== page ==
Katherine: Yeah. Talking about your kids...I don't know about yours. Yours are probably better behaved than mine. But if I act as if my daughter is up to no good, even if she wasn't, she'll think, "Well, I might do that thing now." And in a way, that's what the golem effect is. It comes from a psychiatrist. They noticed this. In Prague, way back in the mists of time, in the Jewish enclave, they created this golem, this monster, sort of Frankenstein. And in fact, the Frankenstein story's very similar.

And then he was there to protect them, and what happened was that he fed off this evil. And because they thought he was actually going to do evil, they locked him up. And then in the end, he went on a rampage and did exactly what they thought would happen. And it's a self-fulfilling prophecy idea.

That if you say, if you have a code of conduct that says, "You will not do this. You will have severe repercussions. You will lose your job," everyone's going to feel, "Oh, God, we're all bad. We're all evil." And in fact, that's been the narrative for some time about all these problems that companies have. And because the bad apples...and in fact, current media, people are thinking a bit differently now. They're thinking, "Well, actually, there can't be so many bad apples. There must be something wrong with the barrel." And that's what I think about the way compliance has been talked about.

But for too long, employees have been cast as you need to be reeducated into the company values and the company way, and a bit like a Russian Gulag. You come and work here, and you have to become one of us, one of us, an automaton.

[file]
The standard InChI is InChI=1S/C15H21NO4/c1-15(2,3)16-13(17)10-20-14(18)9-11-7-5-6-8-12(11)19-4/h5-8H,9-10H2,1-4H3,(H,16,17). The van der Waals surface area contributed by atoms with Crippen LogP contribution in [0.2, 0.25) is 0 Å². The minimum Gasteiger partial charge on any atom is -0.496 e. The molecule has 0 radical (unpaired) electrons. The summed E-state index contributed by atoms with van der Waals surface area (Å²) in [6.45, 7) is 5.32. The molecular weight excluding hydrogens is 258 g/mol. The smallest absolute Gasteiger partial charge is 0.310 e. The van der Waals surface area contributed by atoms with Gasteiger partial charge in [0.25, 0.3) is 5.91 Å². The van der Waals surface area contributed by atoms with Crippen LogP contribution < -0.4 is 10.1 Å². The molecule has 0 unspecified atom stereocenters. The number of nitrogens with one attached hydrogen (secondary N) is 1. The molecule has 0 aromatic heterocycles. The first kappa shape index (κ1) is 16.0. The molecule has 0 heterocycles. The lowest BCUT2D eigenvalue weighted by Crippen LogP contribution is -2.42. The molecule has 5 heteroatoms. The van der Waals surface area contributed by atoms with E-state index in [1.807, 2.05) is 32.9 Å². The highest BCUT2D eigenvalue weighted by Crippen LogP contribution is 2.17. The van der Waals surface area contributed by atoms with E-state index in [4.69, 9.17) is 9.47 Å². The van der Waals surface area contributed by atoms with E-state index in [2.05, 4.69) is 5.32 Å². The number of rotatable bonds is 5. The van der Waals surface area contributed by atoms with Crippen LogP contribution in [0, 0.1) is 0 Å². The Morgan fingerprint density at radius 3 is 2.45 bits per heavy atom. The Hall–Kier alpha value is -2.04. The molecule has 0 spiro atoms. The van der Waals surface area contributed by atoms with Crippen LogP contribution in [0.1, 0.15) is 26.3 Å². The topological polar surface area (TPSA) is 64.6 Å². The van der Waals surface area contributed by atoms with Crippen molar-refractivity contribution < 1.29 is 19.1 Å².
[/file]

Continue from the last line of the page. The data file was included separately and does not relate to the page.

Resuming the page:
And actually, like you said, at the beginning, people are people. And we talk about company values, but the companies are made up of people. And so you can't give them the impression that they can't be themselves, otherwise, they're not going to have meaningful work, and they're going to end up feeling distrusted. And so, "If you don't trust me, I might as well...I don't have any allegiance to you. I don't have any engagement with what you're trying to do," and that's, for me, this Golem Effect

And we're talking about stories on how they come to our hearts. And ethics is all about your very sense of self, isn't it? It's what you value. And really, for compliance, it's about the minds, not the hearts. So you tick that box, "I've done that regulatory thing." And I think it's no accident that the banks, the financial services industry is one of the most regulated industries that we have throughout the world, and yet we've been hearing scandal after scandal after scandal. Because you had all these rules, but everyone just adhered to the rules and not the principles. And I think that's what ethics is about, it's about the principle of it.

So yes, you can do that thing. To my daughter, "You can eat that big bag of sweets." But the principle that we're saying that we lead a healthy life is that are you living up to that principle? And so that's a bit of an actual example.